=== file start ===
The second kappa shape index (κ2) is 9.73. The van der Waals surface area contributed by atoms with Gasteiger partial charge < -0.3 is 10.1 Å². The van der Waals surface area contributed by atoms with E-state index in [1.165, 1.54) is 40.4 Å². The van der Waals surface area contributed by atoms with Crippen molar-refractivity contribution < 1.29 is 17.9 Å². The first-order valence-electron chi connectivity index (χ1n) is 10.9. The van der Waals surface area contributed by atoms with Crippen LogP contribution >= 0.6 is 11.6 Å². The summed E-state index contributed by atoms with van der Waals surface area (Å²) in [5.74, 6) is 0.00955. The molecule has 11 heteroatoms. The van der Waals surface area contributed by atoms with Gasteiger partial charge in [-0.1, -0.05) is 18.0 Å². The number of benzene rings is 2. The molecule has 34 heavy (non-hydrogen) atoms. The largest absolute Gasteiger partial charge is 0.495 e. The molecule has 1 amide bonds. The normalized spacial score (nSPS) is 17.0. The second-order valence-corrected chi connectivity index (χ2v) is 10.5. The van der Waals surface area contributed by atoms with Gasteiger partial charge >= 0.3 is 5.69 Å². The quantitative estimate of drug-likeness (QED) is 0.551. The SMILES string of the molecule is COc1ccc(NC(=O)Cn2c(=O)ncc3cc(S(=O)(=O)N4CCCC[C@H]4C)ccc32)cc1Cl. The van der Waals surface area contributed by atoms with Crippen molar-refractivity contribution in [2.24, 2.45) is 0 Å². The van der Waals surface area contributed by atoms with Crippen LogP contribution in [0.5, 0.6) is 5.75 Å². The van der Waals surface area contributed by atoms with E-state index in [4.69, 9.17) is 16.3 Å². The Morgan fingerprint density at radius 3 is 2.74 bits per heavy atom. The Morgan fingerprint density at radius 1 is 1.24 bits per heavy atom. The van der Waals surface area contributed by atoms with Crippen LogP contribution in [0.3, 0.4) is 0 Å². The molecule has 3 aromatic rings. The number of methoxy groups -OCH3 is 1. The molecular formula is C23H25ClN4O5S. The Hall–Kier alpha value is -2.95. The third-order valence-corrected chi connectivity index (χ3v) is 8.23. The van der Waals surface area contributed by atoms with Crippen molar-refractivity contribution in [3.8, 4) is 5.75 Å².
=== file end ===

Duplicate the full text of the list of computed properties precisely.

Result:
The second kappa shape index (κ2) is 9.73. The van der Waals surface area contributed by atoms with Gasteiger partial charge < -0.3 is 10.1 Å². The van der Waals surface area contributed by atoms with E-state index in [1.165, 1.54) is 40.4 Å². The van der Waals surface area contributed by atoms with Crippen molar-refractivity contribution < 1.29 is 17.9 Å². The first-order valence-electron chi connectivity index (χ1n) is 10.9. The van der Waals surface area contributed by atoms with Crippen LogP contribution >= 0.6 is 11.6 Å². The summed E-state index contributed by atoms with van der Waals surface area (Å²) in [5.74, 6) is 0.00955. The molecule has 11 heteroatoms. The van der Waals surface area contributed by atoms with Gasteiger partial charge in [-0.1, -0.05) is 18.0 Å². The number of benzene rings is 2. The molecule has 34 heavy (non-hydrogen) atoms. The largest absolute Gasteiger partial charge is 0.495 e. The molecule has 1 amide bonds. The normalized spacial score (nSPS) is 17.0. The second-order valence-corrected chi connectivity index (χ2v) is 10.5. The van der Waals surface area contributed by atoms with Gasteiger partial charge >= 0.3 is 5.69 Å². The quantitative estimate of drug-likeness (QED) is 0.551. The SMILES string of the molecule is COc1ccc(NC(=O)Cn2c(=O)ncc3cc(S(=O)(=O)N4CCCC[C@H]4C)ccc32)cc1Cl. The van der Waals surface area contributed by atoms with Crippen molar-refractivity contribution in [2.24, 2.45) is 0 Å². The van der Waals surface area contributed by atoms with Crippen LogP contribution in [0.5, 0.6) is 5.75 Å². The van der Waals surface area contributed by atoms with E-state index in [4.69, 9.17) is 16.3 Å². The Morgan fingerprint density at radius 3 is 2.74 bits per heavy atom. The Morgan fingerprint density at radius 1 is 1.24 bits per heavy atom. The van der Waals surface area contributed by atoms with Crippen LogP contribution in [0.3, 0.4) is 0 Å². The molecule has 3 aromatic rings. The number of methoxy groups -OCH3 is 1. The molecular formula is C23H25ClN4O5S. The Hall–Kier alpha value is -2.95. The third-order valence-corrected chi connectivity index (χ3v) is 8.23. The van der Waals surface area contributed by atoms with Crippen molar-refractivity contribution in [3.8, 4) is 5.75 Å².